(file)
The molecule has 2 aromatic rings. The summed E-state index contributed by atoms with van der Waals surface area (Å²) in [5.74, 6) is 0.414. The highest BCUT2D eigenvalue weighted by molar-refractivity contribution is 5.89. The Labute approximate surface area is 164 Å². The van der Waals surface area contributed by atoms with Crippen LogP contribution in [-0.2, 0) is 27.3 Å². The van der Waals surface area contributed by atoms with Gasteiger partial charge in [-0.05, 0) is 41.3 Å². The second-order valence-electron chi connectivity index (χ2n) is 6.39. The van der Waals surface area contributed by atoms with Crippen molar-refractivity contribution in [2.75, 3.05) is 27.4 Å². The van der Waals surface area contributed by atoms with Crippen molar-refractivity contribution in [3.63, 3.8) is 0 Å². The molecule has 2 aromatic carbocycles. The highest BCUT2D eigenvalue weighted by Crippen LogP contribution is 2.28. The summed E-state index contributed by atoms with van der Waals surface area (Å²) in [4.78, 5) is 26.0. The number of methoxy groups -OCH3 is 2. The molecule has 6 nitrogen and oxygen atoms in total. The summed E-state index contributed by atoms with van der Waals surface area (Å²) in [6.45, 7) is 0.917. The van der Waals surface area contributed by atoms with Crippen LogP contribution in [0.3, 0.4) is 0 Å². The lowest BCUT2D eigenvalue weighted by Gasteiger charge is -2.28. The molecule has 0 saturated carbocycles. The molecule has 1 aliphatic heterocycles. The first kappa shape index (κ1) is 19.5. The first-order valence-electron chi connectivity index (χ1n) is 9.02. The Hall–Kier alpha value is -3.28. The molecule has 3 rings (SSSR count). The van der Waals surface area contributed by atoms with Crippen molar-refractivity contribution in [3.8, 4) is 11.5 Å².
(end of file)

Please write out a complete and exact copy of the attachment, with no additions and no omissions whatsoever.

The molecule has 2 aromatic rings. The summed E-state index contributed by atoms with van der Waals surface area (Å²) in [5.74, 6) is 0.414. The highest BCUT2D eigenvalue weighted by molar-refractivity contribution is 5.89. The Labute approximate surface area is 164 Å². The van der Waals surface area contributed by atoms with Crippen LogP contribution in [-0.2, 0) is 27.3 Å². The van der Waals surface area contributed by atoms with Gasteiger partial charge in [-0.05, 0) is 41.3 Å². The second-order valence-electron chi connectivity index (χ2n) is 6.39. The van der Waals surface area contributed by atoms with Crippen molar-refractivity contribution in [2.75, 3.05) is 27.4 Å². The van der Waals surface area contributed by atoms with Crippen molar-refractivity contribution in [3.63, 3.8) is 0 Å². The molecule has 2 aromatic carbocycles. The highest BCUT2D eigenvalue weighted by Crippen LogP contribution is 2.28. The summed E-state index contributed by atoms with van der Waals surface area (Å²) in [4.78, 5) is 26.0. The number of methoxy groups -OCH3 is 2. The molecule has 6 nitrogen and oxygen atoms in total. The summed E-state index contributed by atoms with van der Waals surface area (Å²) in [6.45, 7) is 0.917. The van der Waals surface area contributed by atoms with Crippen LogP contribution in [0.3, 0.4) is 0 Å². The lowest BCUT2D eigenvalue weighted by Gasteiger charge is -2.28. The molecule has 0 saturated carbocycles. The molecule has 1 aliphatic heterocycles. The first kappa shape index (κ1) is 19.5. The first-order valence-electron chi connectivity index (χ1n) is 9.02. The Hall–Kier alpha value is -3.28. The molecule has 3 rings (SSSR count). The van der Waals surface area contributed by atoms with Crippen molar-refractivity contribution in [3.8, 4) is 11.5 Å².